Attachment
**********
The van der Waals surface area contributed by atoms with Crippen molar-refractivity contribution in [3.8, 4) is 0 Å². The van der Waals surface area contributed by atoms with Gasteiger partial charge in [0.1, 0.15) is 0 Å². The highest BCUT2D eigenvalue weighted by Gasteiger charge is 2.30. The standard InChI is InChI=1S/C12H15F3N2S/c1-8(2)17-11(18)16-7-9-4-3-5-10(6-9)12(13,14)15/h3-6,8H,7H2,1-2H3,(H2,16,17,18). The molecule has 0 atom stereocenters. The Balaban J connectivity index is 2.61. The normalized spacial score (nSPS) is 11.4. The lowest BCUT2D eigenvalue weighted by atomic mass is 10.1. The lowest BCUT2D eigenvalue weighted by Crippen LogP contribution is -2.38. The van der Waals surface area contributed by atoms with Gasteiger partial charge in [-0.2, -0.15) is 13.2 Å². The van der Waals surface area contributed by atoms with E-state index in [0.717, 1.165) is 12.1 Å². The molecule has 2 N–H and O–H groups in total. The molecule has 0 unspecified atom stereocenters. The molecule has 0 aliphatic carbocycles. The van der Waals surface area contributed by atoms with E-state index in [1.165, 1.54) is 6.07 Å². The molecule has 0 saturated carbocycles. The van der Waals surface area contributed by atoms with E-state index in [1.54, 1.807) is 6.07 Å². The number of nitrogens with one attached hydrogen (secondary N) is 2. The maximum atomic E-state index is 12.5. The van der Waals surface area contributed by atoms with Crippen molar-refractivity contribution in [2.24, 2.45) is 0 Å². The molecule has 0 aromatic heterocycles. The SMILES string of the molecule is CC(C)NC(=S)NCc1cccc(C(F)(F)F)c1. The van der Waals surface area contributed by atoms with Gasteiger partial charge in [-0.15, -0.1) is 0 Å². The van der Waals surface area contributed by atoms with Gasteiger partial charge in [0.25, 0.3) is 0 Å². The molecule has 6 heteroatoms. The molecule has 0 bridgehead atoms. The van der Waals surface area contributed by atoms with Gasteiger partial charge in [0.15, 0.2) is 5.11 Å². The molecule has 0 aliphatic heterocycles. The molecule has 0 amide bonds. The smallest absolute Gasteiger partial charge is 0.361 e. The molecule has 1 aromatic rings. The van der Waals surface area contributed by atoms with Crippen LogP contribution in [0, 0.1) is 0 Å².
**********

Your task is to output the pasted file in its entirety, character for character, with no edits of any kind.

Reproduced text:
The van der Waals surface area contributed by atoms with Crippen molar-refractivity contribution in [3.8, 4) is 0 Å². The van der Waals surface area contributed by atoms with Gasteiger partial charge in [0.1, 0.15) is 0 Å². The highest BCUT2D eigenvalue weighted by Gasteiger charge is 2.30. The standard InChI is InChI=1S/C12H15F3N2S/c1-8(2)17-11(18)16-7-9-4-3-5-10(6-9)12(13,14)15/h3-6,8H,7H2,1-2H3,(H2,16,17,18). The molecule has 0 atom stereocenters. The Balaban J connectivity index is 2.61. The normalized spacial score (nSPS) is 11.4. The lowest BCUT2D eigenvalue weighted by atomic mass is 10.1. The lowest BCUT2D eigenvalue weighted by Crippen LogP contribution is -2.38. The van der Waals surface area contributed by atoms with Gasteiger partial charge in [-0.2, -0.15) is 13.2 Å². The van der Waals surface area contributed by atoms with E-state index in [0.717, 1.165) is 12.1 Å². The molecule has 2 N–H and O–H groups in total. The molecule has 0 unspecified atom stereocenters. The molecule has 0 aliphatic carbocycles. The van der Waals surface area contributed by atoms with E-state index in [1.165, 1.54) is 6.07 Å². The molecule has 0 saturated carbocycles. The van der Waals surface area contributed by atoms with E-state index in [1.54, 1.807) is 6.07 Å². The number of nitrogens with one attached hydrogen (secondary N) is 2. The maximum atomic E-state index is 12.5. The van der Waals surface area contributed by atoms with Crippen molar-refractivity contribution in [2.24, 2.45) is 0 Å². The molecule has 0 aromatic heterocycles. The SMILES string of the molecule is CC(C)NC(=S)NCc1cccc(C(F)(F)F)c1. The van der Waals surface area contributed by atoms with Gasteiger partial charge in [-0.15, -0.1) is 0 Å². The van der Waals surface area contributed by atoms with Gasteiger partial charge in [0.25, 0.3) is 0 Å². The molecule has 6 heteroatoms. The molecule has 0 bridgehead atoms. The van der Waals surface area contributed by atoms with Gasteiger partial charge in [0.15, 0.2) is 5.11 Å². The molecule has 0 aliphatic heterocycles. The molecule has 0 amide bonds. The smallest absolute Gasteiger partial charge is 0.361 e. The molecule has 1 aromatic rings. The van der Waals surface area contributed by atoms with Crippen LogP contribution in [0, 0.1) is 0 Å².